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TryAgain121 12-26-2010 09:19 PM

About the WAIS-IV
 
I suppose it seems like I am ruminating over this concept, but does the WAIS-IV IQ clinical test battery require a significant amount of education?, as I fear my prior home schooling and isolated environment has prevented me from being present in a rich educational environment. I was told I exceeded the educational requirements, although I disagreed with that notion. So does anyone who has taken this test have any insights?

I suppose I'm posting this here because the WAIS can be an ADD diagnostic tool.

janewhite1 12-26-2010 10:50 PM

Re: About the WAIS-IV
 
Some of the tests may rely on educational background or knowledge, including vocabulary tests. Most, however, require only basic reading writing and arithmetic skills. Some, such as arranging blocks, require no education at all.

TryAgain121 12-26-2010 11:33 PM

Re: About the WAIS-IV
 
Yeah, that's about what I was thinking. I think the arithmetic requirements have been reigned in with the newer version, as well. Although, I saw a sample question from the WAIS and apparently some algerbra was involved, I wasn't sure if that was an accurate representation or not.

janewhite1 12-27-2010 12:00 AM

Re: About the WAIS-IV
 
When I took the WISC, I remember most of the questions were ability, and very few were knowledge.

TryAgain121 12-27-2010 12:22 AM

Re: About the WAIS-IV
 
Right, but since that is for children, I don't know if that is an accurate representation of the adult version. But, there is the information, similarities, and comprehension tests, but those might simply call for base knowledge requirements.

If I get a score of 90 though, I will quite incensed.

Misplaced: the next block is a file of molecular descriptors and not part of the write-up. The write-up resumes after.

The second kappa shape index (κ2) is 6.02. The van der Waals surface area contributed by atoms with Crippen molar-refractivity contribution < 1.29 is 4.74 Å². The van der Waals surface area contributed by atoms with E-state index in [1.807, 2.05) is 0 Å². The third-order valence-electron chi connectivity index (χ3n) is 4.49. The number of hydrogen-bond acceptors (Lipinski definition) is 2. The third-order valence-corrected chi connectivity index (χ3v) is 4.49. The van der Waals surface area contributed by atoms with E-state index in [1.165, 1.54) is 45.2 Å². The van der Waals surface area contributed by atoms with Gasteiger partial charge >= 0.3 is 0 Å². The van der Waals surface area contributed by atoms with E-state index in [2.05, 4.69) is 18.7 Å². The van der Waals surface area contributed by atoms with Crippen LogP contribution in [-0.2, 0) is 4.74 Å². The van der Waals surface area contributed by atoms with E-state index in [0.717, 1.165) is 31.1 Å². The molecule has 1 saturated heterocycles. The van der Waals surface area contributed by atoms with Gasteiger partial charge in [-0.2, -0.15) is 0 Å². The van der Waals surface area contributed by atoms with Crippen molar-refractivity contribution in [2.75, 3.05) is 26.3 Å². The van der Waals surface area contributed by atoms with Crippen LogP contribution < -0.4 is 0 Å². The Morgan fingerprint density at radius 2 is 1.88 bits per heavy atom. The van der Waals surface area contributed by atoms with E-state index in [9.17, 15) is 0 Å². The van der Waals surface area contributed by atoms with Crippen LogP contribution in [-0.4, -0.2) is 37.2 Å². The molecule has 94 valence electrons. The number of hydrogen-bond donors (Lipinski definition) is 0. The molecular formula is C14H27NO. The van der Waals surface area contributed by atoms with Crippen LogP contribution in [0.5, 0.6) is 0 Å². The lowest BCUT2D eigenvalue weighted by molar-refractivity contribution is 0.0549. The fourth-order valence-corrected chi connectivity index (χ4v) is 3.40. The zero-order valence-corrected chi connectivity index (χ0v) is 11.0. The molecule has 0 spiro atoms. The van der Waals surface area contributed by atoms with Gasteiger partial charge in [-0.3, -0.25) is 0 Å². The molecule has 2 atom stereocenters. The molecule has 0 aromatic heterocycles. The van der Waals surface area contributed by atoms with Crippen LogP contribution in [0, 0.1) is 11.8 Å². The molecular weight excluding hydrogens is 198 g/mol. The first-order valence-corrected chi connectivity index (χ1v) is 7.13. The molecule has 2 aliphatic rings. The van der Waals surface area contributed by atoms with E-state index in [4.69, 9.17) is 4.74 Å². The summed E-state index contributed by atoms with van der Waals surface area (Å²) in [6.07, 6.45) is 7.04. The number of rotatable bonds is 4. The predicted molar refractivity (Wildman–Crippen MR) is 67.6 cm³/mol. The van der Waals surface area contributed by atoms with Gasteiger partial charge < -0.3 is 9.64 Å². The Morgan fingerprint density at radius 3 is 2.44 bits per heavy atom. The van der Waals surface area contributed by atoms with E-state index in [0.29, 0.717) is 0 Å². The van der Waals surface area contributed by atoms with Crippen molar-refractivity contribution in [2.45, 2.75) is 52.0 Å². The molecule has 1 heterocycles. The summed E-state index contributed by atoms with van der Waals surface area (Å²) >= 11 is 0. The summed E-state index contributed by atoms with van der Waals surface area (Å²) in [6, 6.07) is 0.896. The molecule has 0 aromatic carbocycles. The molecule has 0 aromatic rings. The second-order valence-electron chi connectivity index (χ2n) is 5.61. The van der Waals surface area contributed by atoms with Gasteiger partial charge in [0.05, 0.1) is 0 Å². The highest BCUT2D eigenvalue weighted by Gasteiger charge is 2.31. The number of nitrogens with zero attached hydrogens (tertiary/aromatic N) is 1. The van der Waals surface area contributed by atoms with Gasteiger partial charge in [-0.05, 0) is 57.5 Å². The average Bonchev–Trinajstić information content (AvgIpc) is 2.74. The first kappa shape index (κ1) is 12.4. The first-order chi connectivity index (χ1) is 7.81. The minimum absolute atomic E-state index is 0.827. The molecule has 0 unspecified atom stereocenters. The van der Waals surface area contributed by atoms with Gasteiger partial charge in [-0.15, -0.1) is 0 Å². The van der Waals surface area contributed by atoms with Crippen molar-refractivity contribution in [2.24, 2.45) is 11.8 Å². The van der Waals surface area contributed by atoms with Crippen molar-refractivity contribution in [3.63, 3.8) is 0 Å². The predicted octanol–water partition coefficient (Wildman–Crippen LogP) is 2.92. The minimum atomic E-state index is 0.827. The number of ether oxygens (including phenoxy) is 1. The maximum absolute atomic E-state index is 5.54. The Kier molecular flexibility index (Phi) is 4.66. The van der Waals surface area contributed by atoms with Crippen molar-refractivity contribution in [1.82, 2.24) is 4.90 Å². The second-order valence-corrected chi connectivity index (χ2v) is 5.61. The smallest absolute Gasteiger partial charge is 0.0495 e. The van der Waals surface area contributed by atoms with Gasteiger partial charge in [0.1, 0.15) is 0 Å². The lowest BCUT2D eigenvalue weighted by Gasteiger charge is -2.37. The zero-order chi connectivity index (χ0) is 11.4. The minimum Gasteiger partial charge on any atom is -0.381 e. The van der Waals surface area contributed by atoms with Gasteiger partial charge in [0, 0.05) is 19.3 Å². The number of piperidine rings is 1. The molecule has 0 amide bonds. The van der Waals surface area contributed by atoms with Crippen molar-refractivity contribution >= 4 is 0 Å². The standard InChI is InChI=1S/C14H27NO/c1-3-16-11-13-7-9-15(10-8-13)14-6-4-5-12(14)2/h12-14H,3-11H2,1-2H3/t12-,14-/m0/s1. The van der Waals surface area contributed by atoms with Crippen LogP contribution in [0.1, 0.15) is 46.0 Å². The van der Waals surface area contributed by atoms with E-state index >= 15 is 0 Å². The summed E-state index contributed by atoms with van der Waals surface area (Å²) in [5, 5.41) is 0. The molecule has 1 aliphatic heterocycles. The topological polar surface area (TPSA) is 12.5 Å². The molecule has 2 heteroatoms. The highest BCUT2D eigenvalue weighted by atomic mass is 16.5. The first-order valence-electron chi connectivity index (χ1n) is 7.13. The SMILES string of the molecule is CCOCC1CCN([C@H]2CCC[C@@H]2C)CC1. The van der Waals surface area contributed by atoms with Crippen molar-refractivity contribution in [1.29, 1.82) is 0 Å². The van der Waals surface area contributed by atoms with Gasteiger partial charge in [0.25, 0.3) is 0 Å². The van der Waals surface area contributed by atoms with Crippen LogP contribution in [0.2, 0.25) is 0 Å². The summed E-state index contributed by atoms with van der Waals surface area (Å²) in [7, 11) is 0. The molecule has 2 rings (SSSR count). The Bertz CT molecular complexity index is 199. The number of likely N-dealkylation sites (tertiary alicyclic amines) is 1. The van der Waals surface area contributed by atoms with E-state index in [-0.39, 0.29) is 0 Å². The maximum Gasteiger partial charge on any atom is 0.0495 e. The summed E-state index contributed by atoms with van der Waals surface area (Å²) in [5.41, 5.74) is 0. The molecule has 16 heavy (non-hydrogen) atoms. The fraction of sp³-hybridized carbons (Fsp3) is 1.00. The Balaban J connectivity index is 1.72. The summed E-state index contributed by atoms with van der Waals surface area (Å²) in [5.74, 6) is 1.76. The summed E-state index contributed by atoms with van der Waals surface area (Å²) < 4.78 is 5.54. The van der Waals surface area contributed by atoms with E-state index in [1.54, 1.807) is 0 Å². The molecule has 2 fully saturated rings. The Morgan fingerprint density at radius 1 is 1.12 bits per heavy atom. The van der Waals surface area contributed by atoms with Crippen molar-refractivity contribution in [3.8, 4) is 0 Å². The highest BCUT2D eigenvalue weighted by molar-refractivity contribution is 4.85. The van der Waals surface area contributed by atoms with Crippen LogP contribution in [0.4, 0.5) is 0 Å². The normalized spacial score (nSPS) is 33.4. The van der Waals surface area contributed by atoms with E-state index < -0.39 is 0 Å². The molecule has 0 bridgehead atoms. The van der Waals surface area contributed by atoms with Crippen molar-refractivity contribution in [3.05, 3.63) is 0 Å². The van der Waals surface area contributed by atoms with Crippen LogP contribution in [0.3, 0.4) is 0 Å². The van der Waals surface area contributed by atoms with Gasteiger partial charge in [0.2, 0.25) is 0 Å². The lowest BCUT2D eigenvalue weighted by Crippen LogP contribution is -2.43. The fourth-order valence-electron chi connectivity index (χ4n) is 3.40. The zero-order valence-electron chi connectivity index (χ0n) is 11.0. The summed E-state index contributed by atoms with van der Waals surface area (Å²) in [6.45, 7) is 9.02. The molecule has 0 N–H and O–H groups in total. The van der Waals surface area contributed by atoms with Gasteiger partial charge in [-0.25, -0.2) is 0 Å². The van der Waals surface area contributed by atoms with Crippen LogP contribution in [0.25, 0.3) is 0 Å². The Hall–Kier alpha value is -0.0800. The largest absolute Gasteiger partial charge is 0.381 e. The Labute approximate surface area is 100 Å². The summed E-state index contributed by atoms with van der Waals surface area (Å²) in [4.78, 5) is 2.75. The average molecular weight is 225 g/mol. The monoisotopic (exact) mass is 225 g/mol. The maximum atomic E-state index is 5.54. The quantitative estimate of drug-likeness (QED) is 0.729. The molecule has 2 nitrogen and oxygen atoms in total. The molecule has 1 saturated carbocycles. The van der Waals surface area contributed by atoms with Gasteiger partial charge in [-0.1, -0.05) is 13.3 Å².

Free in Freepor 12-29-2010 09:30 PM

Re: About the WAIS-IV
 
The WAIS-IV was normed on adults from a wide range of backgrounds. Efforts are made to include persons from education levels (ranging from elementary drop outs to college graduates) in proportion with the US Census.

A score of 90 is within the limits of the average range.

TryAgain121 12-30-2010 01:02 AM

Re: About the WAIS-IV
 
[QUOTE=Free in Freepor;4650148]The WAIS-IV was normed on adults from a wide range of backgrounds. Efforts are made to include persons from education levels (ranging from elementary drop outs to college graduates) in proportion with the US Census.

A score of 90 is within the limits of the average range.[/QUOTE]

Yes, I know it is average, but that is not a desirable score. Can education drastically effect the scoring? After reviewing the subtests, it seems so.

Free in Freepor 12-30-2010 08:20 AM

Re: About the WAIS-IV
 
Educated persons tend to have better developed vocabularies and critical thinking skills.

janewhite1 12-30-2010 08:53 AM

Re: About the WAIS-IV
 
ToFree:

Yes, I agree. But reading skills, vocabulary, basic arithmetic and thinking skills are really the only "School" things that the test measures. It doesn't really measure knowledge. And, just from TryAgain's posts, his verbal skills are quite on par with most formally educated adults.